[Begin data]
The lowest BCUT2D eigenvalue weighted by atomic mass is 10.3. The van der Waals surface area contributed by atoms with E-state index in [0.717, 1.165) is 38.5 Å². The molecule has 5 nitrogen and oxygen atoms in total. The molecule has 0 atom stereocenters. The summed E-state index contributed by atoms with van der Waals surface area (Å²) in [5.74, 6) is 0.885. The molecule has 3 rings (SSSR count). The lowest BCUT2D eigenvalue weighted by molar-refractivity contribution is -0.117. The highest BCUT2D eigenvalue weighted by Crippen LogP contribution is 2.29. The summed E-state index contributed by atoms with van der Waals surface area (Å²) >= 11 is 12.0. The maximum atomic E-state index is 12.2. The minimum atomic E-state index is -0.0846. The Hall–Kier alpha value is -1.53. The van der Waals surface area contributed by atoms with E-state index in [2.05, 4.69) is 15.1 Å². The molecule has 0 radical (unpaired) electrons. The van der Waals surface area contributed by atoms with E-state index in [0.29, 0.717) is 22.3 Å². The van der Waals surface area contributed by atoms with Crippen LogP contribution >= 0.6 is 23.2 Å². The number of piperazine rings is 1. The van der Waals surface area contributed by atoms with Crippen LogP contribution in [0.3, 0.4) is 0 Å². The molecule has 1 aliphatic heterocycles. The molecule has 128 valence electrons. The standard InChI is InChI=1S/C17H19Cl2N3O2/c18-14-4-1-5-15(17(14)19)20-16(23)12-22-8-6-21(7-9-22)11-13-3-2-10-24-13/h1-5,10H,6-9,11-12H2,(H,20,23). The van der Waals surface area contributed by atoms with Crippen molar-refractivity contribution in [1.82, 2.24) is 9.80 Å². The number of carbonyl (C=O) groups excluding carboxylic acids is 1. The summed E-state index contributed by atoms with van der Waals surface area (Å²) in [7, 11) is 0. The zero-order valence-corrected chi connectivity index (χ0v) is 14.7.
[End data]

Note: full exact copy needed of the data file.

The lowest BCUT2D eigenvalue weighted by atomic mass is 10.3. The van der Waals surface area contributed by atoms with E-state index in [0.717, 1.165) is 38.5 Å². The molecule has 5 nitrogen and oxygen atoms in total. The molecule has 0 atom stereocenters. The summed E-state index contributed by atoms with van der Waals surface area (Å²) in [5.74, 6) is 0.885. The molecule has 3 rings (SSSR count). The lowest BCUT2D eigenvalue weighted by molar-refractivity contribution is -0.117. The highest BCUT2D eigenvalue weighted by Crippen LogP contribution is 2.29. The summed E-state index contributed by atoms with van der Waals surface area (Å²) >= 11 is 12.0. The maximum atomic E-state index is 12.2. The minimum atomic E-state index is -0.0846. The Hall–Kier alpha value is -1.53. The van der Waals surface area contributed by atoms with E-state index in [2.05, 4.69) is 15.1 Å². The molecule has 0 radical (unpaired) electrons. The van der Waals surface area contributed by atoms with E-state index in [0.29, 0.717) is 22.3 Å². The van der Waals surface area contributed by atoms with Crippen LogP contribution >= 0.6 is 23.2 Å². The number of piperazine rings is 1. The van der Waals surface area contributed by atoms with Crippen LogP contribution in [0.3, 0.4) is 0 Å². The molecule has 1 aliphatic heterocycles. The molecule has 128 valence electrons. The standard InChI is InChI=1S/C17H19Cl2N3O2/c18-14-4-1-5-15(17(14)19)20-16(23)12-22-8-6-21(7-9-22)11-13-3-2-10-24-13/h1-5,10H,6-9,11-12H2,(H,20,23). The van der Waals surface area contributed by atoms with Crippen molar-refractivity contribution in [1.82, 2.24) is 9.80 Å². The number of carbonyl (C=O) groups excluding carboxylic acids is 1. The summed E-state index contributed by atoms with van der Waals surface area (Å²) in [7, 11) is 0. The zero-order valence-corrected chi connectivity index (χ0v) is 14.7.